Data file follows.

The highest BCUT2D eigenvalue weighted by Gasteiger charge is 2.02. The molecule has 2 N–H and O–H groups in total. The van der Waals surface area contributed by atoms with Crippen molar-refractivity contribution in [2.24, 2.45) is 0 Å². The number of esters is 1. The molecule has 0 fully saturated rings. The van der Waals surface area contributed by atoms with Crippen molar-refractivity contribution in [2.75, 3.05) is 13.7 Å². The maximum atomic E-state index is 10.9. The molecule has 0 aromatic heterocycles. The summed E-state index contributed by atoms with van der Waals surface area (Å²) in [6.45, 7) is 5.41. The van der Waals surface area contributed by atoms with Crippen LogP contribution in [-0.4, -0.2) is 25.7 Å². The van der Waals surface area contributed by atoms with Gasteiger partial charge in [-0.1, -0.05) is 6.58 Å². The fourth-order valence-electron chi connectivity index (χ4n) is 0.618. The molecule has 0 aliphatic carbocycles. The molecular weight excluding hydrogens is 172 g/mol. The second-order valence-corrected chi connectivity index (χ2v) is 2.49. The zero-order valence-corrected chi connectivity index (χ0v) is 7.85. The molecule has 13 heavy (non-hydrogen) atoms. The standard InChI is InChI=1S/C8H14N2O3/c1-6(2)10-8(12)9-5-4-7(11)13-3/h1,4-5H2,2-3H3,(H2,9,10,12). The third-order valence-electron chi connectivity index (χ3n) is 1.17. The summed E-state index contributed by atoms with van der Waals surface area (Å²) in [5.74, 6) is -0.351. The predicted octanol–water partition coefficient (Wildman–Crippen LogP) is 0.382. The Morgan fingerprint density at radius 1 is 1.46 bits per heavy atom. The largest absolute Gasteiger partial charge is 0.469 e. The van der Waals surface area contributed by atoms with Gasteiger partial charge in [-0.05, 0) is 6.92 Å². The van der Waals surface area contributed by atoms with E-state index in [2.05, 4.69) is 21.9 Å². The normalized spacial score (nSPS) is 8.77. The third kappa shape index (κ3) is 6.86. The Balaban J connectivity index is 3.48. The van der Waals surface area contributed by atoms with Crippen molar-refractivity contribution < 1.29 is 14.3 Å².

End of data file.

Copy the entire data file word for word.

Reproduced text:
The highest BCUT2D eigenvalue weighted by Gasteiger charge is 2.02. The molecule has 2 N–H and O–H groups in total. The van der Waals surface area contributed by atoms with Crippen molar-refractivity contribution in [2.24, 2.45) is 0 Å². The number of esters is 1. The molecule has 0 fully saturated rings. The van der Waals surface area contributed by atoms with Crippen molar-refractivity contribution in [2.75, 3.05) is 13.7 Å². The maximum atomic E-state index is 10.9. The molecule has 0 aromatic heterocycles. The summed E-state index contributed by atoms with van der Waals surface area (Å²) in [6.45, 7) is 5.41. The van der Waals surface area contributed by atoms with Crippen LogP contribution in [-0.4, -0.2) is 25.7 Å². The van der Waals surface area contributed by atoms with Gasteiger partial charge in [-0.1, -0.05) is 6.58 Å². The fourth-order valence-electron chi connectivity index (χ4n) is 0.618. The molecule has 0 aliphatic carbocycles. The molecular weight excluding hydrogens is 172 g/mol. The second-order valence-corrected chi connectivity index (χ2v) is 2.49. The zero-order valence-corrected chi connectivity index (χ0v) is 7.85. The molecule has 13 heavy (non-hydrogen) atoms. The standard InChI is InChI=1S/C8H14N2O3/c1-6(2)10-8(12)9-5-4-7(11)13-3/h1,4-5H2,2-3H3,(H2,9,10,12). The third-order valence-electron chi connectivity index (χ3n) is 1.17. The summed E-state index contributed by atoms with van der Waals surface area (Å²) in [5.74, 6) is -0.351. The predicted octanol–water partition coefficient (Wildman–Crippen LogP) is 0.382. The Morgan fingerprint density at radius 1 is 1.46 bits per heavy atom. The largest absolute Gasteiger partial charge is 0.469 e. The van der Waals surface area contributed by atoms with Gasteiger partial charge in [-0.05, 0) is 6.92 Å². The van der Waals surface area contributed by atoms with E-state index in [2.05, 4.69) is 21.9 Å². The normalized spacial score (nSPS) is 8.77. The third kappa shape index (κ3) is 6.86. The Balaban J connectivity index is 3.48. The van der Waals surface area contributed by atoms with Crippen molar-refractivity contribution < 1.29 is 14.3 Å².